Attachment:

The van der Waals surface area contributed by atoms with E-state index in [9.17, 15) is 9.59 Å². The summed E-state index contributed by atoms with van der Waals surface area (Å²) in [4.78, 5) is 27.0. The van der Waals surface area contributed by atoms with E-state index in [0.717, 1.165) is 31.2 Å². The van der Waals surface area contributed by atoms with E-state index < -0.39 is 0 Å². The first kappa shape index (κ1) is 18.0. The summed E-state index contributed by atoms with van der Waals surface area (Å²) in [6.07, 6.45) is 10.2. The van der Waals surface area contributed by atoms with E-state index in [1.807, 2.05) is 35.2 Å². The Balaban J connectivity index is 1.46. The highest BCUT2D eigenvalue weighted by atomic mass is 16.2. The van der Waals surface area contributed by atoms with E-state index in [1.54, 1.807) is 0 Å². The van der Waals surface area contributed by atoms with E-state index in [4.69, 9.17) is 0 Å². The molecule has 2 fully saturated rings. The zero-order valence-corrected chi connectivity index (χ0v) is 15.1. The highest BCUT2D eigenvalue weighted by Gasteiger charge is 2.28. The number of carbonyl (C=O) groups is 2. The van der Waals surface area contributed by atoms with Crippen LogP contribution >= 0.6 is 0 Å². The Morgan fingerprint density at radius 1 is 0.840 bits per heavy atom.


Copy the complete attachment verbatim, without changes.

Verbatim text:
The van der Waals surface area contributed by atoms with E-state index in [9.17, 15) is 9.59 Å². The summed E-state index contributed by atoms with van der Waals surface area (Å²) in [4.78, 5) is 27.0. The van der Waals surface area contributed by atoms with E-state index in [0.717, 1.165) is 31.2 Å². The van der Waals surface area contributed by atoms with E-state index < -0.39 is 0 Å². The first kappa shape index (κ1) is 18.0. The summed E-state index contributed by atoms with van der Waals surface area (Å²) in [6.07, 6.45) is 10.2. The van der Waals surface area contributed by atoms with E-state index in [1.807, 2.05) is 35.2 Å². The Balaban J connectivity index is 1.46. The highest BCUT2D eigenvalue weighted by atomic mass is 16.2. The van der Waals surface area contributed by atoms with E-state index in [1.54, 1.807) is 0 Å². The van der Waals surface area contributed by atoms with E-state index in [4.69, 9.17) is 0 Å². The molecule has 2 fully saturated rings. The zero-order valence-corrected chi connectivity index (χ0v) is 15.1. The highest BCUT2D eigenvalue weighted by Gasteiger charge is 2.28. The number of carbonyl (C=O) groups is 2. The van der Waals surface area contributed by atoms with Crippen LogP contribution >= 0.6 is 0 Å². The Morgan fingerprint density at radius 1 is 0.840 bits per heavy atom.